The current northbound bus stop for both Pace and CTA is located in the right-turn lane at the southeast corner of the intersection, but the project calls for bus stops, where feasible, to be relocated so that buses can clear an intersection before stopping to board or unload passengers. Too often motorists miss a green light because they are stuck behind a stopped bus, according to Pace officials.

The CTA does not operate on Milwaukee north of Central, as CTA Route 85 buses turn north onto Central from Milwaukee. Pace Route 225 and 226 buses also make the same turn, and an existing bus stop on Central, located about a 1/4 block north of Milwaukee, will accommodate passengers who are heading north on Central and currently board at the southeast corner of the Milwaukee-Central intersection, according to Pace officials.

In addition to Central, Pulse stops will be installed at Austin Avenue/Ardmore Avenue, Haft Street/Highland Avenue, Touhy Avenue, Harlem Avenue/Howard Street, Oakton Street/Oak Mill Mall, Main Street and Dempster Street.

The seven-mile Pulse line will operate at 10-minute intervals during peak weekday periods and at 15-minute intervals during off-peak periods and weekends. Late-night service will operate at 30-minute intervals, and service will run for up to 19 hours each weekday.

"The majority of those who use 270 will be able to use Pulse," said Pace spokesman Patrick Wilmot. "90 percent (of Route 270 users) board within 1/4 mile of a Pulse stop and 82 percent within 1/8 mile."

Schedule reductions in the Route 270 service, which has an approximate 30-minute travel time between Jefferson Park and Golf Mill, have not been finalized, and a public hearing will be held before changes are implemented, Wilmot said.

Pulse buses, which will accept cash and Ventra cards, will be equipped with WiFi, USB charging ports and digital information signs. They also will be connected to a Transit Signal Priority system which will automatically put in a request for a longer green or shorter red light any time that a Pulse bus is running behind schedule, and it is estimated that this feature could reduce travel times by up to 20 percent, Wilmot said.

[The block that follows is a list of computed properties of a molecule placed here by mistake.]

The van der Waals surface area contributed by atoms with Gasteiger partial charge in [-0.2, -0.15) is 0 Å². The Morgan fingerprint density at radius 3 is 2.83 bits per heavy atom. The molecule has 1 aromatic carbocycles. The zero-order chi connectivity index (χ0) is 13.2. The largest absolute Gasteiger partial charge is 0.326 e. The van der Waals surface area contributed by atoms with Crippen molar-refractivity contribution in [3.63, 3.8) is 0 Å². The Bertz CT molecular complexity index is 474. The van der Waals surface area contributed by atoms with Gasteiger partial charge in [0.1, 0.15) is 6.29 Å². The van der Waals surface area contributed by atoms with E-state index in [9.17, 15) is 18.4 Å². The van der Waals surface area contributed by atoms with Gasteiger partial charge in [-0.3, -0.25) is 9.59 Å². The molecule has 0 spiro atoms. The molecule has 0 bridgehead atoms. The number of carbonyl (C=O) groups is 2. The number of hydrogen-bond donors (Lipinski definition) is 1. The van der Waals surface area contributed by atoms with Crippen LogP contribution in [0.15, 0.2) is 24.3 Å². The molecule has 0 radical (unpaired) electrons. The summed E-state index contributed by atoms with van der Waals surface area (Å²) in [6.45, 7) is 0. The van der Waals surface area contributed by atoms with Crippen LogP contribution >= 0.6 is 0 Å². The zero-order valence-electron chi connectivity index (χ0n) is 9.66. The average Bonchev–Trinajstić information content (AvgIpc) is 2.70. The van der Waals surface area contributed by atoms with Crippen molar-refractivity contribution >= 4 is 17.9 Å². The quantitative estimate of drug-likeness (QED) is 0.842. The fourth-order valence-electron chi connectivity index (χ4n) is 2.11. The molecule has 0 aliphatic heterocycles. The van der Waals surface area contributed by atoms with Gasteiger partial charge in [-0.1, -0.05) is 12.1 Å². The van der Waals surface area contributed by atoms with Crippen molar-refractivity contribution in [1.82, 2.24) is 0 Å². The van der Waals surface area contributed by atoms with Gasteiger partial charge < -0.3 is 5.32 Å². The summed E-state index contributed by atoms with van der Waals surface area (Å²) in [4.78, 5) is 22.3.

Pace has received a federal congestion mitigation and air quality grant to pay for part of the project, which is estimate to cost $9.1 million for capital construction and $4.5 million for new vehicle purchases.

Pace also is planning to implement Pulse routes in the next 10 years on Dempster Street, Harlem Avenue, Cermak Road, Halsted Street, 95th Street and Roosevelt Road. Milwaukee will be the first street to have a Pulse line.

Pulse should spur commerce and development in the corridors where it is implemented because traffic and parking congestion will be reduced as more commuters start taking public transportation due to the enhanced amenities on Pulse buses, Wilmot said. There also will be opportunities at the Pulse stops for the posting of information about the surrounding commercial district, he said.

Pace is asking that public comment on the Pulse Milwaukee Line be submitted by Wednesday, Sept. 2, in order to be included in a report that will be given to the federal government, but comment given after that deadline will be accepted and considered, Wilmot said. Comments can be submitted at